DNEL Derivation Guidance
The ECETOC DNEL Derivation Guidance (2010) – which provides the technical underpinnings by which many/most of industry DNELs (derived no-effect levels) were developed in 2010 and post-2010 – are using guidance factors that differ from those in ECHA REACH guidance, and Member States and ECHA generally challenge these when used. In many cases, the ECETOC guidance factors have been applied but with insufficient supporting documentation (only citation to ECETOC report, rather than substance specific data to support).
Within ECETOC, several companies have formed a Task Force aimed at updating the original guidance on assessment factors based on the latest scientific data and experience both internationally and with the REACH Regulation.
REACH is a precautionary regulation that is intended to provide a high level of protection for human health (and the environment) while maintaining cost of the competitiveness and sustainability of the EU chemicals’ market. It achieves this high level of protection in substance risk assessment by calling for the use of conservative, default Assessment Factors (AFs) when developing Derived No Effect Levels (DNELS) for non-cancer endpoints, first-tier exposure assessment tools. Individually these conservative assumptions are reasonable. However, when used in combination in the risk assessment they are multiplicative resulting in a significant over prediction of the actual risk for many substances. This significant over prediction results in the need for additional resources from industry experts and regulators in order to refine these assessments. These refinements include the development and use of chemical specific AFs and the use of higher tier exposure assessment tools to more accurately predict risk.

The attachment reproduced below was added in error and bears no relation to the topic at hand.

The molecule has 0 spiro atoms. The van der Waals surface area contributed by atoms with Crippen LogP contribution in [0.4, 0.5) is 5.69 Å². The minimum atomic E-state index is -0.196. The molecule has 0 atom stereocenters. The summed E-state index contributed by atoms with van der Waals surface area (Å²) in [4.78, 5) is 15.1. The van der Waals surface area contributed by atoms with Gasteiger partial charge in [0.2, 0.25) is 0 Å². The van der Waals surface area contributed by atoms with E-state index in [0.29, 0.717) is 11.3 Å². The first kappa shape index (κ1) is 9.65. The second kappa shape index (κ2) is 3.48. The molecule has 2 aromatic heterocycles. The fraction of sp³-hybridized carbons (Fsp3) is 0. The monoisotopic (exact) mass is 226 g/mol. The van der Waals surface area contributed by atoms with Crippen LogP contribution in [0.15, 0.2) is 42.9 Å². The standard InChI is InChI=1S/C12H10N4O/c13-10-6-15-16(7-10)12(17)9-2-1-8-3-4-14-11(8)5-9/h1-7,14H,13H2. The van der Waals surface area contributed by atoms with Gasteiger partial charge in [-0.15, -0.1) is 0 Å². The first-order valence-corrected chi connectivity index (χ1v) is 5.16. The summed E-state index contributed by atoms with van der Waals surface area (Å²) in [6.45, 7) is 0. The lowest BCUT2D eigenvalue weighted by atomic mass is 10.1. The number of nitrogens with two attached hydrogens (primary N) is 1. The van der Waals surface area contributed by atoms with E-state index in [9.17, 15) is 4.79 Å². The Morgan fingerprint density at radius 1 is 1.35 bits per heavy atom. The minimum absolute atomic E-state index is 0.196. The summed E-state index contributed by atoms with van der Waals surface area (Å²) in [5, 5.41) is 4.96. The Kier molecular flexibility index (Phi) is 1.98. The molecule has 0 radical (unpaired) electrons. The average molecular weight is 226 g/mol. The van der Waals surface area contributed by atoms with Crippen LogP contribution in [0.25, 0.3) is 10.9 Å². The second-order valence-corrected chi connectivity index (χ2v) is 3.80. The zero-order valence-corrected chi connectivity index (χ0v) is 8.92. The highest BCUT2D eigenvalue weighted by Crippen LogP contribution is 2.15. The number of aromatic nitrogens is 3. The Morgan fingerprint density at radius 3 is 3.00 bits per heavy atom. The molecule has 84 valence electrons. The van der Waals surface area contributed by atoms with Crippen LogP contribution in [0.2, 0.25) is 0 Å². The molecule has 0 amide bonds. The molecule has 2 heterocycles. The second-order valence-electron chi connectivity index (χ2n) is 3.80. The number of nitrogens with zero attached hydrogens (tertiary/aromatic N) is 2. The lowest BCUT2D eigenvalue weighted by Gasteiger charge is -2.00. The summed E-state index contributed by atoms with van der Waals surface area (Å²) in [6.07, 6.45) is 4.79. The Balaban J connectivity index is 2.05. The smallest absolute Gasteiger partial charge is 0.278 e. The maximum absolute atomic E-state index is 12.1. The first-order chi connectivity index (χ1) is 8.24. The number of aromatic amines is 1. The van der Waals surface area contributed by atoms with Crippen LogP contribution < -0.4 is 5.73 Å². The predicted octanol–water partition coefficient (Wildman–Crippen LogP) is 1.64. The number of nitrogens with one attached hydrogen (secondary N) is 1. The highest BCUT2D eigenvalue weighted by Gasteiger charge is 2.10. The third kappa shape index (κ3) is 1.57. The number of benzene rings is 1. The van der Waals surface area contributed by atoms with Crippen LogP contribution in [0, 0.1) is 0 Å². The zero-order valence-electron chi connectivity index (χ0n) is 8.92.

Experience gained during registration has demonstrated that the burden of proof necessary to justify to ECHA the use of chemical specific AFs is set so high that justification of these factors will be unachievable for all but a few data rich substances. This situation is compounded by the lack of clear and practical guidance on how to develop chemical specific AFs and a lack of such expertise within the chemical industry.
While higher tier exposure assessment tools are available and experience with these is growing it is unlikely that these alone will be sufficient to correct the conservative AFs that are recommended today, particularly for substances of the lower volume bands which attract the highest default AFs (based on e.g. study duration).
The development of guidance by a scientific body such as ECETOC would help to increase the quality and consistency of dossiers thereby leading to a reduced burden in both parties, but would also indirectly contribute to maintaining EU competitiveness.